- The Washington Times - Thursday, November 9, 2006

BAGHDAD — Iraqi leaders, bolstered by assurances from U.S. Ambassador Zalmay Khalilzad, said yesterday they saw no change in the level of U.S. support, despite the Democratic electoral victory and the surprise resignation of Defense Secretary Donald H. Rumsfeld.

Iraqi government spokesman Ali al-Dabbagh said Mr. Rumsfeld’s departure was an internal matter for the United States. “We are dealing with an administration, not persons,” he said.

But ordinary citizens said they saw little hope that the power shift in Washington could restore their wrecked country or bring a quick end to the daily violence.

Speaking before Mr. Rumsfeld’s departure was revealed, Mr. Khalilzad told a reception attended by government officials, Iraqi legislators and U.S. Embassy personnel that “the president is the architect of U.S. foreign policy.”

President Bush “understands what’s at stake in Iraq. He is committed to working with both houses of Congress to get support needed for the mission in Iraq to succeed,” Mr. Khalilzad said.

Mr. Bush, in a White House press conference yesterday, acknowledged problems with the Iraq effort, but said Tuesday’s vote would not weaken U.S. resolve.

“The enemy is going to say, ‘Well, [the election] must mean America is going to leave.’ And the answer is, ‘No.’ ”

But Iraq’s continuing problems were on display again yesterday as the parliament voted to extend the country’s state of emergency for 30 more days amid reports that at least 66 more Iraqis were killed or found dead.

Yesterday’s deaths included those of eight soccer players and fans cut down by a pair of mortar rounds that slammed into a field in Baghdad’s Sadr City neighborhood.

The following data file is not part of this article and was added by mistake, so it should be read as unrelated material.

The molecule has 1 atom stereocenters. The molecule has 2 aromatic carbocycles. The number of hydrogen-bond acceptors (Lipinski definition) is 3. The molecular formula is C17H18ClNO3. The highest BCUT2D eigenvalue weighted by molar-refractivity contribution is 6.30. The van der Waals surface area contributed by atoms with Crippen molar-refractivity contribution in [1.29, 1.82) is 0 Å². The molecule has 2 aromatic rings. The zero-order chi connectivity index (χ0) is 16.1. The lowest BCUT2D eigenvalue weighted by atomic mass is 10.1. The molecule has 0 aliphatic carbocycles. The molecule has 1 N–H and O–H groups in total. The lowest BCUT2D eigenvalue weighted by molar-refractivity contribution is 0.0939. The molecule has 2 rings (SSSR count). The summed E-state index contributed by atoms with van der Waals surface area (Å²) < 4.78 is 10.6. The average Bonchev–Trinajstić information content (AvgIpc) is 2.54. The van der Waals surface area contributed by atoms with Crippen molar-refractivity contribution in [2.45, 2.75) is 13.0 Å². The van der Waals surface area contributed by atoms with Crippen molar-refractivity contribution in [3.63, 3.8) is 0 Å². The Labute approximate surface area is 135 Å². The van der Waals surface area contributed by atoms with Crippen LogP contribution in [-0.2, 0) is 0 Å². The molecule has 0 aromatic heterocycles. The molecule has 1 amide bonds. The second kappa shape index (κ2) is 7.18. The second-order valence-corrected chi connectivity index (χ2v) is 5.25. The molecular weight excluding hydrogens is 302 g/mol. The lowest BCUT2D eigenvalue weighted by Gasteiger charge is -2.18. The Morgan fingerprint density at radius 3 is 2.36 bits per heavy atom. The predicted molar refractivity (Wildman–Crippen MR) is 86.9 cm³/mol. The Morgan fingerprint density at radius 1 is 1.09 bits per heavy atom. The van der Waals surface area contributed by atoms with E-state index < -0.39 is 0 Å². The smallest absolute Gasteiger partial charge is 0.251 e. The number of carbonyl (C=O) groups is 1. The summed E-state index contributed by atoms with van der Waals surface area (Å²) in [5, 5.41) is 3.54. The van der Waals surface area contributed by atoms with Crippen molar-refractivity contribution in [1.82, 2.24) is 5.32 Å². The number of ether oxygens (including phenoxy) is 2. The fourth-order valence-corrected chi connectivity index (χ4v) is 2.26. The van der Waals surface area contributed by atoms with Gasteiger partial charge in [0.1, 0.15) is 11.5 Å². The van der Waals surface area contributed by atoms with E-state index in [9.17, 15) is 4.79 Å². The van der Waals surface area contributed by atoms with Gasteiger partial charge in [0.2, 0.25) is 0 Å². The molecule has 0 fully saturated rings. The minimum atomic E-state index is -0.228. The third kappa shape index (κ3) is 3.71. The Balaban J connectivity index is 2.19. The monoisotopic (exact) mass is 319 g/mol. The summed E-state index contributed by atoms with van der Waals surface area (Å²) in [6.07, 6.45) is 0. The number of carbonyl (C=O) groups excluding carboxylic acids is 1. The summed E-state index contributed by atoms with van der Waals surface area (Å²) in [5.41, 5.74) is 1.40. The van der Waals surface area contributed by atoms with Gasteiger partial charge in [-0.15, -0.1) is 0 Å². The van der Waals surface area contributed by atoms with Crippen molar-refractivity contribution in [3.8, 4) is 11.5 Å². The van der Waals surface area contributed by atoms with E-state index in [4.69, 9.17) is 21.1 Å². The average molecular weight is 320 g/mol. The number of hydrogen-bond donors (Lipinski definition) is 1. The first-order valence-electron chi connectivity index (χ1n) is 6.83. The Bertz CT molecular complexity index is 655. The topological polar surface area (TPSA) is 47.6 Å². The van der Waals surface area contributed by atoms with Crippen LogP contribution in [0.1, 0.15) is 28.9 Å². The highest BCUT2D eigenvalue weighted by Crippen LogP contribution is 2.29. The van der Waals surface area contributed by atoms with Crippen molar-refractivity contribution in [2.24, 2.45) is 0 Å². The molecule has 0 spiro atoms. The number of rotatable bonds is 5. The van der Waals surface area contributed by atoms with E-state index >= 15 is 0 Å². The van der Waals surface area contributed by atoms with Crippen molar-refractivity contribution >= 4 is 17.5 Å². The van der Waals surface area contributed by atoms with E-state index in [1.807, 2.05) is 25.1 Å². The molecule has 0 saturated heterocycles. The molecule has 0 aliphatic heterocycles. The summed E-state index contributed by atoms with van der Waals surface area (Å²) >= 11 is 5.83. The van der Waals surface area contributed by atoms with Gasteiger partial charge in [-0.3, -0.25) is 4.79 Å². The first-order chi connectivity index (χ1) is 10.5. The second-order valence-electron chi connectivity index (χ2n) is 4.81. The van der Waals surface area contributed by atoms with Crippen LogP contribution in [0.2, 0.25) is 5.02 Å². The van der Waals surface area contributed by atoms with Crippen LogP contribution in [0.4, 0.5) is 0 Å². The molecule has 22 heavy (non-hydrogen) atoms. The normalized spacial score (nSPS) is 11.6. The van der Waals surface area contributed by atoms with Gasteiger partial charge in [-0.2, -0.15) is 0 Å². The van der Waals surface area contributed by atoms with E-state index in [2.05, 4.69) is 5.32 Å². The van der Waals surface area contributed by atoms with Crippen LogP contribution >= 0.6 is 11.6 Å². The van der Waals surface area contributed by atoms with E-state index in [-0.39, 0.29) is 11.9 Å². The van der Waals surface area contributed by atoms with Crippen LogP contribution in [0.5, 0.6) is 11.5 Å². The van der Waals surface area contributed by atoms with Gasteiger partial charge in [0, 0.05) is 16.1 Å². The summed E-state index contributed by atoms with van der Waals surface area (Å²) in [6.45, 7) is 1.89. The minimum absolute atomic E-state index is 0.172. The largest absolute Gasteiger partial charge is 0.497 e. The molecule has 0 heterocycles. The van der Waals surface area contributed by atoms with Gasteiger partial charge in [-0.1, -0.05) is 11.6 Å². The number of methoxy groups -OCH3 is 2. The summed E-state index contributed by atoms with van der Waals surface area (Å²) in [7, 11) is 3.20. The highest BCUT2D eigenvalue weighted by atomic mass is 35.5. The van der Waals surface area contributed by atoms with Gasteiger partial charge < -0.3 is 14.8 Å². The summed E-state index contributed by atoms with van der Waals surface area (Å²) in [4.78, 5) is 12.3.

The U.S. military, meanwhile, announced the deaths of a soldier and a Marine, raising the number of American forces killed in Iraq in the first eight days of November to 21.

Nadim al-Jabiri, an academic and prominent member of the dominant Shi’ite Islamic bloc the United Iraqi Alliance, said Mr. Rumsfeld’s resignation was not a surprise.

“The military strategy they have used won the war but failed to bring stability. I don’t think his resignation will have an effect on the ground as our problems are too great,” he said.

Some ordinary Iraqis took a similar view.

“Iraq is long ruined and American policy is fixed, whichever party takes control of Congress,” said Abdullah, a 28-year-old computing student who declined to give his last name. “If the Democrats can finally bring us some security they are welcome, but I believe no one can succeed.”

Mohamed Husni, a 24-year-old taxi driver, said he hoped the shift in Congress would bring an immediate U.S. withdrawal.

“The Americans have ruined everything and the only solution is to let Iraqis deal with this mess,” he said.

Prime Minister Nouri al-Maliki, whose testy relations with Washington have often spilled into public clashes, told the British Broadcasting Corp. in an interview that he did not think a shift in Congress would bring any noticeable change in U.S. policy on Iraq.

“I understand that America will always work for America’s interest in its foreign policy. The relationship will not experience any major or dramatic change if new opinions surface after the elections,” he said in the interview taped as the U.S. vote was under way Tuesday.

Hasan al-Senaid, a senior Shi’ite politician close to Mr. al-Maliki, said in an interview: “Tactics may change but the strategy will remain. The Democrats may reduce the number of U.S. forces and may prefer a shorter duration of their stay.”

But Fattah al-Sheikh, a Shi’ite Islamist lawmaker, predicted more extensive changes with Mr. Rumsfeld now out of the picture.

“Rumsfeld has become the scapegoat for the change to take effect. I expect Khalilzad to follow him in a matter of days,” he said. The State Department has denied rumors that the U.S. ambassador plans to quit.

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